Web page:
BREAKING NEWS NO 3

Monday 10 March 2014

In these Breaking News bulletins we link to other sites stories
specifically relevant to Democratic Republicanism

All these bulletins will be catalogued on the website
to assist in formulating policy


Peter Kellow, DRP Leader, comments...

The ban on advertising on the public channel in exchange for paying a licence fee and keeping programme quality high may have made sense when there were only two or three channels fifty years ago.

But now, with the BBC dumbed down to the common denominator, can the compulsory fee continue?

Personally the only programmes I watch are the few dinosaur programmes left like Newsnight and Question Time which were invented before TV went crap.

If you choose to pay, as with Canal + in France and HBO in the US, you can insist on quality - even if it is minority taste. If its free you get what you pay, or haven't paid, for.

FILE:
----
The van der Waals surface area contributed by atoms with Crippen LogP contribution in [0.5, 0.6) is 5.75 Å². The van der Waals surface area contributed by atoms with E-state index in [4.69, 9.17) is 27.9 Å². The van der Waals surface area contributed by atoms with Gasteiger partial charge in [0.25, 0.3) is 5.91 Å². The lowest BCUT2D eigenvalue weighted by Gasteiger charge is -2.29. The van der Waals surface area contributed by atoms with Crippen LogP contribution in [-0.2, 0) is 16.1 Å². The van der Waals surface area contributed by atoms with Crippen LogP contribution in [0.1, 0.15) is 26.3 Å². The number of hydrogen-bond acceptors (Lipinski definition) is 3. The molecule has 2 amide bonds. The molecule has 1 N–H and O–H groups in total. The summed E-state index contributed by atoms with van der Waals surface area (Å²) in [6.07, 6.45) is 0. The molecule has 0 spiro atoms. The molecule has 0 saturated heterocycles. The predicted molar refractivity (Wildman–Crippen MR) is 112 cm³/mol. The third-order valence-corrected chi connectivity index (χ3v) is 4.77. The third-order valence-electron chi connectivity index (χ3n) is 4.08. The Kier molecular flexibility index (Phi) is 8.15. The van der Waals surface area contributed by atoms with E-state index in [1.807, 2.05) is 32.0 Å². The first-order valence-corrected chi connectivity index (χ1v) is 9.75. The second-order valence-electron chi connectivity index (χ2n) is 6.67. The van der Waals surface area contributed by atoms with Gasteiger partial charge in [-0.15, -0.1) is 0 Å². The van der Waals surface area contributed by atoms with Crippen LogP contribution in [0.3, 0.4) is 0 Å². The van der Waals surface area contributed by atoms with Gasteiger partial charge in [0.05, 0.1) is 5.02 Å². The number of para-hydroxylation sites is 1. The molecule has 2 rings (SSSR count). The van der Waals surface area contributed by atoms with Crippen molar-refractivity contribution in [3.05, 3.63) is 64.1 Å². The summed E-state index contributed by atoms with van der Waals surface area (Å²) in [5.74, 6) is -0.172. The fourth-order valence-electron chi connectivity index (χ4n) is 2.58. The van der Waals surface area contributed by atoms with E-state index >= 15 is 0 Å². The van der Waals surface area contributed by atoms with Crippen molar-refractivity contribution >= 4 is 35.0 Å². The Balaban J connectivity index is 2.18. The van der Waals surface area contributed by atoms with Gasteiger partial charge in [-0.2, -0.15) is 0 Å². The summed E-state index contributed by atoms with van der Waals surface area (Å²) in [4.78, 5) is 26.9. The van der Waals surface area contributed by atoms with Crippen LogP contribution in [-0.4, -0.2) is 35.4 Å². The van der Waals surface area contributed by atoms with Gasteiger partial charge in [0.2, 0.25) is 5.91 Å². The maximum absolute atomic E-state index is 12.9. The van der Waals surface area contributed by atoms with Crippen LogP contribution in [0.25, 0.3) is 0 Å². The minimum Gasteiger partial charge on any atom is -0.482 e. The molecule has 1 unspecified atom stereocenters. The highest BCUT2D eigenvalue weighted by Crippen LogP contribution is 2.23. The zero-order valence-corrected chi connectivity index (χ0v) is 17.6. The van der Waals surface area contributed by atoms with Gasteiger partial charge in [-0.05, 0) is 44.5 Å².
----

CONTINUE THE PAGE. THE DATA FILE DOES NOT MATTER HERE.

There is still quality left on BBC Radio, particular Radio 4, so hive that off and let the government pay for it. Radio is dirt cheap.


Daily Telegraph, Monday 10 March 2014

BBC denies it is planning funding by subscription

The BBC has dimissed claims it plans to scrap the licence fee and replace it with a subscription service. The corporation said it was instead considering an "enforced membership scheme" from 2020

BBC staff have complained about the revamped £1billion headquarters, saying the canteen food is 'awful', the stairs too narrow to walk up and that they 'dream' of returning to White City.
The BBC said it could ditch the licence fee and replace it with the scheme from 2020 Photo: AP

By

8:44AM GMT 10 Mar 2014

The BBC has denied it plans to scrap the licence fee and replace it with a subscription service.

The corporation said it was instead considering an "enforced membership scheme" from 2020 but when asked to elaborate, was unable to explain how the system would differ from the current arrangement.

Yesterday, the BBC insisted a Sunday Times report that the licence fee should be scrapped and replace by subscriptions was incorrect.

The newspaper said the radical plan came as the BBC faced swingeing cuts ahead of its charter renewal at the end of 2016.

If adopted, it would lead to the greatest change to the BBC since its creation in 1922.

Read full story ......